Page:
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    Stress and learning in pupils: neuroscience evidence and its relevance for teachers

    Whiting, S.B. and Wass, S.V. and Green, Simon and Thomas, Michael S.C. (2021) Stress and learning in pupils: neuroscience evidence and its relevance for teachers. Mind, Brain, and Education 15 (2), pp. 177-188. ISSN 1751-2271.

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    Our understanding of how stress affects primary school children’s attention and learning has developed rapidly. We know that children experience differing levels of stressors (factors that cause stress) at home, and that this can influence how they respond to new stressors when they occur in educational contexts. Here, we review evidence showing that stress can increase children’s attention and learning capacities in some circumstance but hinder them in others. We show how children differ in their attention and learning styles, dependent on stress levels: for example, more highly stressed children may be more distracted by superficial features and may find it harder to engage in planning and voluntary control. We review intervention research on stress management techniques in children, concentrating on psychological techniques (such as mindfulness and stress reappraisal), physiological techniques (such as breathing exercises) and environmental factors (such as reducing noise). At the current time, raising teachers’ awareness of pupils’ differing stress responses will be an important step in accommodating the differing needs of children in their classrooms.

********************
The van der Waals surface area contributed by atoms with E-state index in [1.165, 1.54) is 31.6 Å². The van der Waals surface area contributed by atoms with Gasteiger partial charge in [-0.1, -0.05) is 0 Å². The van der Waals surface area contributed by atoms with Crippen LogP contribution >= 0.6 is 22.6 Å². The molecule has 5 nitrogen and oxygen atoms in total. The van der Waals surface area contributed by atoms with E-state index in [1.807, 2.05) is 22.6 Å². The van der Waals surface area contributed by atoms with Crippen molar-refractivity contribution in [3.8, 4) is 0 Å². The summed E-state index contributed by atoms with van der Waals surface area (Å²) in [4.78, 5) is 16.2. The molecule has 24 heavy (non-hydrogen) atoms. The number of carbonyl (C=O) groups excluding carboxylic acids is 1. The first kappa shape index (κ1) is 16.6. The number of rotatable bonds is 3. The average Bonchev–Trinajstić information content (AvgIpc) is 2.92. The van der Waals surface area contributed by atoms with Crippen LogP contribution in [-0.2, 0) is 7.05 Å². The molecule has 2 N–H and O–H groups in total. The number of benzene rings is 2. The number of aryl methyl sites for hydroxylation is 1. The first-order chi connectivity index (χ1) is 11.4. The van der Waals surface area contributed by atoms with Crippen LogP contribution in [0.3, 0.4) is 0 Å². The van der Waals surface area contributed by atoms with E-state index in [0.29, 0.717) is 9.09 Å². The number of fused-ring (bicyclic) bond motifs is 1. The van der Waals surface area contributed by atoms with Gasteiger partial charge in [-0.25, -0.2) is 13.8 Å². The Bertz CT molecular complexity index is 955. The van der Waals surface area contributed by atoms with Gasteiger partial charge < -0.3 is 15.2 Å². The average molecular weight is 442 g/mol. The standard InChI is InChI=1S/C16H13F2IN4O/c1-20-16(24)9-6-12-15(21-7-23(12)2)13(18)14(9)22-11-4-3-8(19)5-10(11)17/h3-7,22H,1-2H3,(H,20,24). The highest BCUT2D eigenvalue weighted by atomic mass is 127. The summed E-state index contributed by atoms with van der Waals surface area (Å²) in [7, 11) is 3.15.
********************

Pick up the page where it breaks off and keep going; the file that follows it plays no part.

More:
Item Type: Article
    School: Birkbeck Faculties and Schools > Faculty of Science > School of Psychological Sciences
    Research Centres and Institutes: Educational Neuroscience, Centre for
    Depositing User: Michael Thomas
    Date Deposited: 04 Mar 2021 16:16
    Last Modified: 02 Aug 2023 18:07


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